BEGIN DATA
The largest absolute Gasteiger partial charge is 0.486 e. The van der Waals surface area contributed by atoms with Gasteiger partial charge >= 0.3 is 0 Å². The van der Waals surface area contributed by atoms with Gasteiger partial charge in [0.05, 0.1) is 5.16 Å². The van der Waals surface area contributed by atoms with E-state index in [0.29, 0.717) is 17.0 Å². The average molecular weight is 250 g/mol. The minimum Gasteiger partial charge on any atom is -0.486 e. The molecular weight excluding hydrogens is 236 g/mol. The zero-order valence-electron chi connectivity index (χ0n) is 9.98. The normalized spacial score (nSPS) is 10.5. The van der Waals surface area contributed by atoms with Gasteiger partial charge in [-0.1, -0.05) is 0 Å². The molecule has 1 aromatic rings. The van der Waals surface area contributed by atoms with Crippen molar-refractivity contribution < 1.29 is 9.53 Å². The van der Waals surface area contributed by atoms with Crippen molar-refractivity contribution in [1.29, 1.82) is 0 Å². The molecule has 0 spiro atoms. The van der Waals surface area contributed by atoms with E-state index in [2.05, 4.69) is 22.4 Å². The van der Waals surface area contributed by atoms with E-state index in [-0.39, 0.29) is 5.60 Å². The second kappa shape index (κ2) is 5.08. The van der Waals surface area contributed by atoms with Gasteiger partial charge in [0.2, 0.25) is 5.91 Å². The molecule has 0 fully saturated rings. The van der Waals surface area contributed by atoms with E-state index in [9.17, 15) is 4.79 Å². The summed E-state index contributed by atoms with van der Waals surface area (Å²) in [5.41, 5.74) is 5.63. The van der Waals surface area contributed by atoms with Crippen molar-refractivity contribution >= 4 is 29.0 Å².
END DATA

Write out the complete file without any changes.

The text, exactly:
The largest absolute Gasteiger partial charge is 0.486 e. The van der Waals surface area contributed by atoms with Gasteiger partial charge >= 0.3 is 0 Å². The van der Waals surface area contributed by atoms with Gasteiger partial charge in [0.05, 0.1) is 5.16 Å². The van der Waals surface area contributed by atoms with E-state index in [0.29, 0.717) is 17.0 Å². The average molecular weight is 250 g/mol. The minimum Gasteiger partial charge on any atom is -0.486 e. The molecular weight excluding hydrogens is 236 g/mol. The zero-order valence-electron chi connectivity index (χ0n) is 9.98. The normalized spacial score (nSPS) is 10.5. The van der Waals surface area contributed by atoms with Gasteiger partial charge in [-0.1, -0.05) is 0 Å². The molecule has 1 aromatic rings. The van der Waals surface area contributed by atoms with Crippen molar-refractivity contribution < 1.29 is 9.53 Å². The van der Waals surface area contributed by atoms with Crippen molar-refractivity contribution in [1.29, 1.82) is 0 Å². The molecule has 0 spiro atoms. The van der Waals surface area contributed by atoms with E-state index in [2.05, 4.69) is 22.4 Å². The van der Waals surface area contributed by atoms with E-state index in [-0.39, 0.29) is 5.60 Å². The second kappa shape index (κ2) is 5.08. The van der Waals surface area contributed by atoms with Gasteiger partial charge in [0.2, 0.25) is 5.91 Å². The molecule has 0 fully saturated rings. The van der Waals surface area contributed by atoms with E-state index in [9.17, 15) is 4.79 Å². The summed E-state index contributed by atoms with van der Waals surface area (Å²) in [5.41, 5.74) is 5.63. The van der Waals surface area contributed by atoms with Crippen molar-refractivity contribution >= 4 is 29.0 Å².